U.S. Ryder Cup Team: Why the Americans are Doomed with Tiger Woods
The captain's picks for the 2010 Ryder Cup teams were announced Wednesday, and in a move that surprised no one, U.S. captain Corey Pavin selected Tiger Woods with one of those spots.
Woods is still the No. 1 golfer in the world, and his game is slowly coming back to him. But here are 10 reasons why the choice of Woods dooms the Americans to yet another Ryder Cup defeat. And, while we're at it, let's talk about the other captain's picks as well.
Captain's Pick: Rickie Fowler
Fowler is a PGA Tour rookie. He's 21 years old, and made a name for himself with a T-14 finish in this year's Open Championship. He's got all kinds of potential, even if his fashion sense is a bit, well, you can see exactly what I'm talking about.
Fowler's got above average power off the drive, and he's better at hitting the green than the average PGA Tour golfer, according to his bio. He struggles with his putting, but he's a solid pick.
Captain's Pick: Stuart Cink
Cink is a longtime Tour veteran. The 37-year-old has played in four Ryder Cups prior to this year, amassing a 4-7-0 record.
Cink is a solid player who doesn't get flustered in big moments, and he's a veteran presence on a team featuring five Ryder Cup newcomers this year. When he's on, he can be a strong player.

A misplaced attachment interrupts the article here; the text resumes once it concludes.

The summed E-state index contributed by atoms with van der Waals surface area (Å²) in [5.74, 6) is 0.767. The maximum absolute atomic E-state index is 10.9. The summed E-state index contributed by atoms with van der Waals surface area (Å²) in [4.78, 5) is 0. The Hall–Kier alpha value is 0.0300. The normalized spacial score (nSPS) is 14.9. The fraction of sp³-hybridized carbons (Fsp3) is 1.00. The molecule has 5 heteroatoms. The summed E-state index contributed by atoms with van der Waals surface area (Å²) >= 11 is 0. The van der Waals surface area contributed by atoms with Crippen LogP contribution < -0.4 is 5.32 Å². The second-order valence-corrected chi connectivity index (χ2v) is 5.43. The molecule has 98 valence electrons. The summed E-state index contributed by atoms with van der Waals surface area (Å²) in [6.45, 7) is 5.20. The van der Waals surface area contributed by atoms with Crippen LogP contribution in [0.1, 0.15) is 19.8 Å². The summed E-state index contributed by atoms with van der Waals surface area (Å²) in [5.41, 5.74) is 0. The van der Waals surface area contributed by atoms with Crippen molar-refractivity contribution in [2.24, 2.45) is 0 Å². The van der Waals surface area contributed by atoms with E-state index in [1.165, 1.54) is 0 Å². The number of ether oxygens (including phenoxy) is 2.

Captain's Pick: Zach Johnson
Zach Johnson makes his second appearance on the Ryder Cup roster this year, coming as a captain's pick this time around.
The 34-year-old Johnson isn't a basher, but he's accurate and a good putter. His game has come around in recent months, highlighted by a strong third-place finish in the PGA Championship. While he doesn't have much Ryder Cup experience, he's still a veteran presence on the roster.
While these guys will undoubtedly play a factor in the outcome of the tournament, it's the fourth pick that has been making the most waves.
Captain's Pick: Tiger Woods
Woods is still the top-ranked golfer in the world, but he didn't automatically qualify for the Cup team. He's got a good driver, if it's still rounding back into form after his lengthy layoff, but his putting is maddeningly inconsistent.
Woods is the most important player in the Ryder Cup this year, but with him, the Americans are doomed. Here's why.
In 2008, Woods missed the Ryder Cup as he recovered from knee surgery. The team was full of lightly- regarded players, most of whom were newcomers to the event.
But the Americans pulled off the stunning upset, beating the heavily favored Europeans and taking their first title since 1999.
Doesn't it seem strange to you that the one year Woods missed the tournament, the Americans broke out of their funk? Perhaps there was a reason.
9. The Course
When it was announced that the Celtic Manor in Wales would be hosting the 2010 Ryder Cup, the resort began building a new course specifically for the event. No one is quite sure how it's going to play, although it looks to reward accuracy on some holes, and length on others.
Tiger is one of the Tour's bombers, but his accuracy off the tee has been iffy all season long. This course could prove challenging for him
8. Elin Nordegren